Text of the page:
Issue #12020 has been updated by Petr Chalupa.


As the previous comments mention we had a meeting to discus memory
model at RubyKaigi. There were about fifteen Ruby implementers siting around the
table from MRI, JRuby, JRuby+Truffle, and OMR.

The first meeting started by exchanging little bit of background information. We
then freely discussed few topics:

*   why are volatile variables needed and some examples
*   concurrency models, why is shared memory sometimes convenient and needed
*   how would be volatile variables made available in Ruby (in every object vs
    by a proxy)

The topics were useful to exchange background and to understand each other
better, however we did not reach any agreement on any of the topics. We
realised that we need some real examples to discuss.

For the next meeting Benoit had prepared code examples that better illustrate
the problems faced by language implementers without a memory model in place. In
particular, we focused on the problems that affect instance variables in shared
Ruby objects. When operations like: instance variable update, new instance
variable definition, instance variable type profile change are executed on an
object concurrently and/or in parallel the following must not happen:

*   An update of an instance variable is lost
    (see https://docs.google.com/document/d/1pVzU8w_QF44YzUCCab990Q_WZOdhpKolCIHaiXG-sPw/edit#heading=h.eukpz1zhpmm2)
*   A value out-of-thin-air is read

This helped us to reach agreement that **we need a minimal memory model** which
would forbid exactly this type of surprising behaviour. Personally I think this
is great.

The same day we had followup meeting with reduced number of attendees Koichi,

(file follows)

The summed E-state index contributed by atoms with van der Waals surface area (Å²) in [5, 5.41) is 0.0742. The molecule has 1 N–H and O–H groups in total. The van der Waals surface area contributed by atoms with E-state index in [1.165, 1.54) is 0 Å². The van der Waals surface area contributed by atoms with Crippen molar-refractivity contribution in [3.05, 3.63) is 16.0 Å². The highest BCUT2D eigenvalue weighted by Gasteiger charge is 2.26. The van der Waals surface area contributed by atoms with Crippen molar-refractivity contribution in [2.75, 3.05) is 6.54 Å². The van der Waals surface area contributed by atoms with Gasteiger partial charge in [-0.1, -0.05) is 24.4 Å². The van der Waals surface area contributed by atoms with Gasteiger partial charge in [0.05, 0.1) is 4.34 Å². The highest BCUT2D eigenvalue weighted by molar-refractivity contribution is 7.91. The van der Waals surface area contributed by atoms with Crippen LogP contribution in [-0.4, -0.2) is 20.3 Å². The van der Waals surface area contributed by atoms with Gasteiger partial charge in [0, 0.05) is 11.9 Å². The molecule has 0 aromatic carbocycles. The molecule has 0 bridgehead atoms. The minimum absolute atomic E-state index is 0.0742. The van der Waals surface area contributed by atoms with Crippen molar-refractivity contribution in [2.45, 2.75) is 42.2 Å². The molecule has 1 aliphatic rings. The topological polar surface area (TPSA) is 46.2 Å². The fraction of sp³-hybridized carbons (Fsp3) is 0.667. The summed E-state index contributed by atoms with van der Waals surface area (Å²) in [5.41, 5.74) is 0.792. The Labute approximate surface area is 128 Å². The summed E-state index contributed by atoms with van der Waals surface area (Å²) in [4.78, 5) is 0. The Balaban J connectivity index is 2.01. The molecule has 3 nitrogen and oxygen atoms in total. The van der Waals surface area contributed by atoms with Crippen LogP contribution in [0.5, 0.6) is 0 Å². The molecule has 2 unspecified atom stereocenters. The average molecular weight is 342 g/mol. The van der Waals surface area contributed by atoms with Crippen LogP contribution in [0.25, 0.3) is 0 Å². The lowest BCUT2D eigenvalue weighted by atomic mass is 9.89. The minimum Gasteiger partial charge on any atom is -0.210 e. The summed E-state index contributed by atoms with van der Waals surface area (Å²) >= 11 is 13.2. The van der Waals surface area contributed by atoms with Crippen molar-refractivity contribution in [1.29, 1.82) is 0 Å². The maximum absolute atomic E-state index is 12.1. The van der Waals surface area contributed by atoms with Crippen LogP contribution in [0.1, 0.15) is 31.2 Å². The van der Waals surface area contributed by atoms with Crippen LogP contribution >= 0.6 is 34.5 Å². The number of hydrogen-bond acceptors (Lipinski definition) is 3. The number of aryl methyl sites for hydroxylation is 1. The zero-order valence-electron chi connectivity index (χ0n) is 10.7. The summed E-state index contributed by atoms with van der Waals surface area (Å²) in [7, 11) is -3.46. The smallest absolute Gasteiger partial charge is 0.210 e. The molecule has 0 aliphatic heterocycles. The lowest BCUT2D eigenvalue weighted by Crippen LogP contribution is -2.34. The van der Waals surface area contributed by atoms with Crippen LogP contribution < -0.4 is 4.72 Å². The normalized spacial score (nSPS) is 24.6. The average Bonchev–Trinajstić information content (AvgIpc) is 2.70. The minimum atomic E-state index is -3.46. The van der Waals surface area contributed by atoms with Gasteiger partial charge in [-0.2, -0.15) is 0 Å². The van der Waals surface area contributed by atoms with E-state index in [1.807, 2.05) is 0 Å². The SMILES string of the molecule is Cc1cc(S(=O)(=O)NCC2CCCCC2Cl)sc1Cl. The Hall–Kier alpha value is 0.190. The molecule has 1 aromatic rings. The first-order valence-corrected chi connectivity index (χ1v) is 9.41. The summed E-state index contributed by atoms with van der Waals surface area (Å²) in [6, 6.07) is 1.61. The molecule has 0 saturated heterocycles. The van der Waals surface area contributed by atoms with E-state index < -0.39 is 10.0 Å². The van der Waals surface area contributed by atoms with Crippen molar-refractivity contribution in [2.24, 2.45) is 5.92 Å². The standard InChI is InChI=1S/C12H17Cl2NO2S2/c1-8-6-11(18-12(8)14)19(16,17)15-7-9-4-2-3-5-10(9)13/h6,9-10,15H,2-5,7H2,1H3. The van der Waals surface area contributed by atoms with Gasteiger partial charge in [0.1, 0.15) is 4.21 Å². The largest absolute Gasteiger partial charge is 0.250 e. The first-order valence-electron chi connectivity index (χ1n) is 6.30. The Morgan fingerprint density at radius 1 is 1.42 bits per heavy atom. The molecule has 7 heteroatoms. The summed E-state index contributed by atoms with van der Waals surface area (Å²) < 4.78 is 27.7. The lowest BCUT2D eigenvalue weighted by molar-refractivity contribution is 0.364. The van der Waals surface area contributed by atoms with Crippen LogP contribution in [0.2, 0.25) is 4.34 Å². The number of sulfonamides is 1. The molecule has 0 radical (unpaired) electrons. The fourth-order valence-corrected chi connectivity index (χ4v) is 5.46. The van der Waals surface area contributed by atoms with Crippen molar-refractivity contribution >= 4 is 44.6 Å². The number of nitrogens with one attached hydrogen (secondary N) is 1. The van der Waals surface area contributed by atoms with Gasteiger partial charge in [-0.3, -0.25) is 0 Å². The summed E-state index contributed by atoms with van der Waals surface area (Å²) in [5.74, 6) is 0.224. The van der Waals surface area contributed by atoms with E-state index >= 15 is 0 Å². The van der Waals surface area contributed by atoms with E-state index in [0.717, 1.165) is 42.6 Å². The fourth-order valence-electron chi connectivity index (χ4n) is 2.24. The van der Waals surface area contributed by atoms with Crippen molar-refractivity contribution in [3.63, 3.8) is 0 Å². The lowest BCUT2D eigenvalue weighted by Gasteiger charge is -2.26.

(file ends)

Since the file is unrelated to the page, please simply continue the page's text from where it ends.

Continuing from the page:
Benoit and me. We've discussed in detail the current proposed properties for
different types of variables. Koichi found them reasonable but of course he
will be evaluating it further and discussing the memory model with other MRI
developers.

The next steps are:

*   Improve the memory model document to make it more understandable (e.g. by
    adding examples)
*   Continue in the discussions around properties of the variables to determine 
    if the current proposal is fine or if it needs changes

----------------------------------------
Feature #12020: Documenting Ruby memory model
https://bugs.ruby-lang.org/issues/12020#change-60715

* Author: Petr Chalupa
* Status: Assigned
* Priority: Normal
* Assignee: Koichi Sasada
----------------------------------------
Defining a memory model for a language is necessary to be able to reason about a program behavior in a concurrent or parallel environment. 

There was a document created describing a Ruby memory model for concurrent-ruby gem, which fits several Ruby language implementations. It was necessary to be able to build lower-level unifying layer that enables creation of concurrency abstractions. They can be implemented only once against the layer, which ensures that it runs on all Ruby implementations.

The Ruby MRI implementation has stronger undocumented guaranties because of GIL semantics than the memory model, but the few relaxations from MRIs behavior allow other implementations to fit the model as well and to improve performance.

This issue proposes to document the Ruby memory model. The above mentioned memory model document which was created for concurrent-ruby can be used as a starting point: https://docs.google.com/document/d/1pVzU8w_QF44YzUCCab990Q_WZOdhpKolCIHaiXG-sPw/edit#. Please comment in the document or here.

The aggregating issue of this effort can be found [here](https://bugs.ruby-lang.org/issues/12019).



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